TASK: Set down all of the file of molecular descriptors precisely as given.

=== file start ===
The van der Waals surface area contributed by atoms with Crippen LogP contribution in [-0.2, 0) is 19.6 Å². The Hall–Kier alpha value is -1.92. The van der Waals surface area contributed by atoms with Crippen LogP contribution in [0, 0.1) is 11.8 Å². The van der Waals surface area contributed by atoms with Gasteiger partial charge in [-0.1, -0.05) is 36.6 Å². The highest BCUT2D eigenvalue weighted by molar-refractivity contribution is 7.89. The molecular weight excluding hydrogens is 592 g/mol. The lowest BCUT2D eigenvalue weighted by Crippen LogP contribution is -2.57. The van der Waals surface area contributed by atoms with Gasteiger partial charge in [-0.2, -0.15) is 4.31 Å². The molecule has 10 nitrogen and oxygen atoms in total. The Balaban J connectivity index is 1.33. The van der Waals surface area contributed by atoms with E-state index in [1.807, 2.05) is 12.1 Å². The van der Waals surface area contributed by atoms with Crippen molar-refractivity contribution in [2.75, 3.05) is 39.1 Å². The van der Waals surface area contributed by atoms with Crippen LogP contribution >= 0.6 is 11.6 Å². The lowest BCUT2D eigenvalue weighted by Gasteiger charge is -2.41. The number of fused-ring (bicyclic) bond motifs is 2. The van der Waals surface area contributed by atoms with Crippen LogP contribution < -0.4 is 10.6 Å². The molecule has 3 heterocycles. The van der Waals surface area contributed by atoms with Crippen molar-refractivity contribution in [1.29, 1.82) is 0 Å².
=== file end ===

The van der Waals surface area contributed by atoms with Crippen LogP contribution in [-0.2, 0) is 19.6 Å². The Hall–Kier alpha value is -1.92. The van der Waals surface area contributed by atoms with Crippen LogP contribution in [0, 0.1) is 11.8 Å². The van der Waals surface area contributed by atoms with Gasteiger partial charge in [-0.1, -0.05) is 36.6 Å². The highest BCUT2D eigenvalue weighted by molar-refractivity contribution is 7.89. The molecular weight excluding hydrogens is 592 g/mol. The lowest BCUT2D eigenvalue weighted by Crippen LogP contribution is -2.57. The van der Waals surface area contributed by atoms with Gasteiger partial charge in [-0.2, -0.15) is 4.31 Å². The molecule has 10 nitrogen and oxygen atoms in total. The Balaban J connectivity index is 1.33. The van der Waals surface area contributed by atoms with E-state index in [1.807, 2.05) is 12.1 Å². The van der Waals surface area contributed by atoms with Crippen molar-refractivity contribution in [2.75, 3.05) is 39.1 Å². The van der Waals surface area contributed by atoms with Crippen LogP contribution >= 0.6 is 11.6 Å². The lowest BCUT2D eigenvalue weighted by Gasteiger charge is -2.41. The number of fused-ring (bicyclic) bond motifs is 2. The van der Waals surface area contributed by atoms with Crippen LogP contribution < -0.4 is 10.6 Å². The molecule has 3 heterocycles. The van der Waals surface area contributed by atoms with Crippen molar-refractivity contribution in [1.29, 1.82) is 0 Å².